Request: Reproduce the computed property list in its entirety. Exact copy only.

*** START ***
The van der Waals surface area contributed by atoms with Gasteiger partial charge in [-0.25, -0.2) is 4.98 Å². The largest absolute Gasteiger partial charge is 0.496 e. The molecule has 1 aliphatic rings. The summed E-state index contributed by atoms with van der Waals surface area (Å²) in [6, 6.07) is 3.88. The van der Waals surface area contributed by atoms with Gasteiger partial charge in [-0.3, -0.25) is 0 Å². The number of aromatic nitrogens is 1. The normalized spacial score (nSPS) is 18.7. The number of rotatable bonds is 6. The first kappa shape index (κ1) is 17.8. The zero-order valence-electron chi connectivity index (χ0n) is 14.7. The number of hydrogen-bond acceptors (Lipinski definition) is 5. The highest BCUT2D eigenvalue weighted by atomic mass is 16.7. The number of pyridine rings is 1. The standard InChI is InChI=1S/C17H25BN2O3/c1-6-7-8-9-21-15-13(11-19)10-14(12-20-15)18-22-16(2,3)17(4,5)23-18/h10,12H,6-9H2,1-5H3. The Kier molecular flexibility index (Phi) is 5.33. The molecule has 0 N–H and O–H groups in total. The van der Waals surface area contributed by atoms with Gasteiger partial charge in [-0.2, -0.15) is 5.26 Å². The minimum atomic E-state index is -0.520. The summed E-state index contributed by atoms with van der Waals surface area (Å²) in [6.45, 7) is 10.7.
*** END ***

The van der Waals surface area contributed by atoms with Gasteiger partial charge in [-0.25, -0.2) is 4.98 Å². The largest absolute Gasteiger partial charge is 0.496 e. The molecule has 1 aliphatic rings. The summed E-state index contributed by atoms with van der Waals surface area (Å²) in [6, 6.07) is 3.88. The van der Waals surface area contributed by atoms with Gasteiger partial charge in [-0.3, -0.25) is 0 Å². The number of aromatic nitrogens is 1. The normalized spacial score (nSPS) is 18.7. The number of rotatable bonds is 6. The first kappa shape index (κ1) is 17.8. The zero-order valence-electron chi connectivity index (χ0n) is 14.7. The number of hydrogen-bond acceptors (Lipinski definition) is 5. The highest BCUT2D eigenvalue weighted by atomic mass is 16.7. The number of pyridine rings is 1. The standard InChI is InChI=1S/C17H25BN2O3/c1-6-7-8-9-21-15-13(11-19)10-14(12-20-15)18-22-16(2,3)17(4,5)23-18/h10,12H,6-9H2,1-5H3. The Kier molecular flexibility index (Phi) is 5.33. The molecule has 0 N–H and O–H groups in total. The van der Waals surface area contributed by atoms with Gasteiger partial charge in [-0.2, -0.15) is 5.26 Å². The minimum atomic E-state index is -0.520. The summed E-state index contributed by atoms with van der Waals surface area (Å²) in [6.45, 7) is 10.7.